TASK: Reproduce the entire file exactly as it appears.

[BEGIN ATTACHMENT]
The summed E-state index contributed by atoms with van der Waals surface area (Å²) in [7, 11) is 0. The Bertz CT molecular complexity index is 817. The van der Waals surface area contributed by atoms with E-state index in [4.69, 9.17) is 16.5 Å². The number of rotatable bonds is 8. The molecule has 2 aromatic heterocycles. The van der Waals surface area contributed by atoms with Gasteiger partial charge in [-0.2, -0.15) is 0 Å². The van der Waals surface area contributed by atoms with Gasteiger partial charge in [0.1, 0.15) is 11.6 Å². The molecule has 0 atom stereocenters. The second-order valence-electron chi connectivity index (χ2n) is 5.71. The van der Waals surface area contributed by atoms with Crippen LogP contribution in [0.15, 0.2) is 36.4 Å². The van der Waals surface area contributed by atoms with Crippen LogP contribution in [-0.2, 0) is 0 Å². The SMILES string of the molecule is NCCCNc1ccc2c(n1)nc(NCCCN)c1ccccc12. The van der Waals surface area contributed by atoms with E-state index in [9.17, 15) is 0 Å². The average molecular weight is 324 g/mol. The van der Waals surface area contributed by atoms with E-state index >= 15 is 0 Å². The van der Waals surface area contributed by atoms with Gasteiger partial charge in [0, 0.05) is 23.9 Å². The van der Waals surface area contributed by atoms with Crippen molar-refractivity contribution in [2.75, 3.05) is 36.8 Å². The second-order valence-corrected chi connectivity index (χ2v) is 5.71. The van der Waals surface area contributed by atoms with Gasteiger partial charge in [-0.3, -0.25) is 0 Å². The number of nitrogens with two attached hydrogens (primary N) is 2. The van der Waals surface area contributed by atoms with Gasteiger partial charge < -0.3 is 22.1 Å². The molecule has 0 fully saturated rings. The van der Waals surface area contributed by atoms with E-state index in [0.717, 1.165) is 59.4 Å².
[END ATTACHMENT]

The summed E-state index contributed by atoms with van der Waals surface area (Å²) in [7, 11) is 0. The Bertz CT molecular complexity index is 817. The van der Waals surface area contributed by atoms with E-state index in [4.69, 9.17) is 16.5 Å². The number of rotatable bonds is 8. The molecule has 2 aromatic heterocycles. The van der Waals surface area contributed by atoms with Gasteiger partial charge in [-0.2, -0.15) is 0 Å². The van der Waals surface area contributed by atoms with Gasteiger partial charge in [0.1, 0.15) is 11.6 Å². The molecule has 0 atom stereocenters. The second-order valence-electron chi connectivity index (χ2n) is 5.71. The van der Waals surface area contributed by atoms with Crippen LogP contribution in [0.15, 0.2) is 36.4 Å². The van der Waals surface area contributed by atoms with Crippen LogP contribution in [-0.2, 0) is 0 Å². The SMILES string of the molecule is NCCCNc1ccc2c(n1)nc(NCCCN)c1ccccc12. The van der Waals surface area contributed by atoms with E-state index in [9.17, 15) is 0 Å². The average molecular weight is 324 g/mol. The van der Waals surface area contributed by atoms with E-state index >= 15 is 0 Å². The van der Waals surface area contributed by atoms with Gasteiger partial charge in [0, 0.05) is 23.9 Å². The van der Waals surface area contributed by atoms with Crippen molar-refractivity contribution in [2.75, 3.05) is 36.8 Å². The second-order valence-corrected chi connectivity index (χ2v) is 5.71. The van der Waals surface area contributed by atoms with Gasteiger partial charge in [-0.3, -0.25) is 0 Å². The number of nitrogens with two attached hydrogens (primary N) is 2. The van der Waals surface area contributed by atoms with Gasteiger partial charge < -0.3 is 22.1 Å². The molecule has 0 fully saturated rings. The van der Waals surface area contributed by atoms with E-state index in [0.717, 1.165) is 59.4 Å².